Speaker Nancy Pelosi on Thursday said she will no longer serve as the top Democrat in the U.S. House of Representatives, with her departure coming after her party lost its majority in the chamber in this month’s midterm elections.
“With great confidence in our caucus, I will not seek re-election to Democratic leadership in the next Congress,” Pelosi said during a speech on the House floor.
“For me, the hour’s come for a new generation to lead the Democratic caucus that I so deeply respect, and I’m grateful that so many are ready and willing to shoulder this awesome responsibility.”
She said she will continue to represent her district in the House.
Some Democratic lawmakers have long called for new leadership in the House, wanting the California Democrat and her deputies to make way for the next generation. Pelosi, 82, has led the chamber’s Democrats in both the majority and minority for about two decades — since January 2003.
New York Democratic Rep. Hakeem Jeffries, 52, is seen as a frontrunner to become House minority leader.
Pelosi is the country’s first female speaker and has been in Congress for about 35 years. She had made a deal with House members to serve for two more terms as leader — or four years — after Democrats scored a majority in that chamber of Congress in the 2018 midterms.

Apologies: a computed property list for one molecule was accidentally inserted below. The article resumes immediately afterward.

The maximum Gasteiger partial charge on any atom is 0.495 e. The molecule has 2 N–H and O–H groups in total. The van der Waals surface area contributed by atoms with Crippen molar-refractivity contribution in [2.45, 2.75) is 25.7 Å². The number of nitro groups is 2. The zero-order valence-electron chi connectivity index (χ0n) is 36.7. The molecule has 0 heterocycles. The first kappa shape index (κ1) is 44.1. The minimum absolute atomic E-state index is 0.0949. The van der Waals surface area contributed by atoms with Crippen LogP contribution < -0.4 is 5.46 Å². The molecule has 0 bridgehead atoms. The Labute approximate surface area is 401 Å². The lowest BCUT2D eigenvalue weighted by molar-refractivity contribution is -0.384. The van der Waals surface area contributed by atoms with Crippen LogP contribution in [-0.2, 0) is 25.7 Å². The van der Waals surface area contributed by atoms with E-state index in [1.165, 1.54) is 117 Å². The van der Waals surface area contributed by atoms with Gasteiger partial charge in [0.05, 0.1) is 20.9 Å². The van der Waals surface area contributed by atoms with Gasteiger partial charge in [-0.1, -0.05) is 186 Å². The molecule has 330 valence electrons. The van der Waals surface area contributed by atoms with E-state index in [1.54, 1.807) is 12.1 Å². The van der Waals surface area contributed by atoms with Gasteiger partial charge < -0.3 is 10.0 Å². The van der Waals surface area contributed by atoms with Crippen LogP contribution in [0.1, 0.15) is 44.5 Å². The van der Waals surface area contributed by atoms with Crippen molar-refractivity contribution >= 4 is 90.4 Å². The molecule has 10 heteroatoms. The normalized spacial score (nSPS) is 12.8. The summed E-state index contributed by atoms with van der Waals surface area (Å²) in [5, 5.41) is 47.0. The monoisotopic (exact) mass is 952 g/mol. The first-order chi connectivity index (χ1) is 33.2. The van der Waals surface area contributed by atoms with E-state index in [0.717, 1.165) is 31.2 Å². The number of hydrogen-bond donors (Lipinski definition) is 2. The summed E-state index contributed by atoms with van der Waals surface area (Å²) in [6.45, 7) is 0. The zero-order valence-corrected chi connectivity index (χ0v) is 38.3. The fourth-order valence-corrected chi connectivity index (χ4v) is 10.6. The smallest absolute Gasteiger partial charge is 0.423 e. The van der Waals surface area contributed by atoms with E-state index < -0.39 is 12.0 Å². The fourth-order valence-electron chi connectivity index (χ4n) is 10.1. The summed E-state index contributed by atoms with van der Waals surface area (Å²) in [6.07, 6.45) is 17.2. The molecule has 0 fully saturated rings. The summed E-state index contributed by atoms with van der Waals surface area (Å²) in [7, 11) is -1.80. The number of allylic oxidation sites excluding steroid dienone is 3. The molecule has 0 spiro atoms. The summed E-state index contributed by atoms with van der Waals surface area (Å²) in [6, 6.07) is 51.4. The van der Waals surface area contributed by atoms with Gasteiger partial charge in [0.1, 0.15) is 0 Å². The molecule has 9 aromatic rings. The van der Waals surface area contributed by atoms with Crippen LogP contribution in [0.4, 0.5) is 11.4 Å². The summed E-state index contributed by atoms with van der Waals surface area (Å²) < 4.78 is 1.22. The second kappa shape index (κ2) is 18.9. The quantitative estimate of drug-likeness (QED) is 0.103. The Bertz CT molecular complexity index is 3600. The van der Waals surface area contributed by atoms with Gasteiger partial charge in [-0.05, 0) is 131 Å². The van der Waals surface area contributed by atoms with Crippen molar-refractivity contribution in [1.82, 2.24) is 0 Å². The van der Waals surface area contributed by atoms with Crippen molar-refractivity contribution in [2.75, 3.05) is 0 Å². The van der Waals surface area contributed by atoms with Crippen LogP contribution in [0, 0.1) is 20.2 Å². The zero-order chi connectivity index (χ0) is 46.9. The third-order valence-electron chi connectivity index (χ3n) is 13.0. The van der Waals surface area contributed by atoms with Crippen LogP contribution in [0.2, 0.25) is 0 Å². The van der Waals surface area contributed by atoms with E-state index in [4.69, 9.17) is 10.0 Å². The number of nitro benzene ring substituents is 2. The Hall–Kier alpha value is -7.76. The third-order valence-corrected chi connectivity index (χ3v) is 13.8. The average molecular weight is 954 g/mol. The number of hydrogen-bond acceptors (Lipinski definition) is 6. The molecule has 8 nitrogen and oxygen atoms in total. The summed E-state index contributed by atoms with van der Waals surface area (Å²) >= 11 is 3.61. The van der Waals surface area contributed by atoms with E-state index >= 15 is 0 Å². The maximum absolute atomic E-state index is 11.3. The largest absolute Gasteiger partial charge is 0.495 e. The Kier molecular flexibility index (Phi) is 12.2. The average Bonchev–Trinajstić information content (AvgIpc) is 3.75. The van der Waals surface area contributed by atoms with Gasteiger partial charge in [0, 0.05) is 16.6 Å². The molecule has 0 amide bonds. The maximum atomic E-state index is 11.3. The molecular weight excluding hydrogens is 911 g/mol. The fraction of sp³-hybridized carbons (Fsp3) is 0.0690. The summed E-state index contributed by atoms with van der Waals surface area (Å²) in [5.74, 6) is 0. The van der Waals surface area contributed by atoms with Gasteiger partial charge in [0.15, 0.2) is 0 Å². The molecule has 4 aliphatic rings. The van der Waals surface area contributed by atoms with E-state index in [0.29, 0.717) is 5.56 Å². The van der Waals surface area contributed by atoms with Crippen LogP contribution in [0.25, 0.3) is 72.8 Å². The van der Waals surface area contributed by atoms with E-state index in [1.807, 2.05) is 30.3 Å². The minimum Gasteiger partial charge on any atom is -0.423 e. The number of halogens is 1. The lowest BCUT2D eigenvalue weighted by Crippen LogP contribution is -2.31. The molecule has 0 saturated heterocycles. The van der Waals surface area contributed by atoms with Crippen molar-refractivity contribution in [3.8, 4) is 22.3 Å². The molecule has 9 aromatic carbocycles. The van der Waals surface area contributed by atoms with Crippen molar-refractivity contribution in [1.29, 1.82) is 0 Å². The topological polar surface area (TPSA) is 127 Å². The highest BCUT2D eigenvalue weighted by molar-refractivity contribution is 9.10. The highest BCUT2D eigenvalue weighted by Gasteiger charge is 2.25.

Pelosi said earlier this month that family issues would be key in her decision about her future plans. Her husband, Paul Pelosi, was attacked by an intruder in their San Francisco home last month and faces a long recovery from his injuries.
While Republican hopes for a strong red wave on Election Day — which was Nov. 8 — have been dashed, the Associated Press projected Wednesday that the GOP had won enough House seats to control that chamber of Congress.
The GOP’s slim majority is expected to cause trouble for the party’s leaders in the House. Meanwhile, the battle for control of the U.S. Senate went to the Democrats late Saturday.
The major laws passed during Pelosi’s time as speaker have included 2010’s Affordable Care Act, also known as Obamacare and which overhauled the U.S. healthcare XLV, +0.19% system; 2010’s Dodd–Frank Wall Street Reform and Consumer Protection Act that targeted banks KBE, -1.07% ; and 2021’s Infrastructure PAVE, -1.05% Investment and Jobs Act.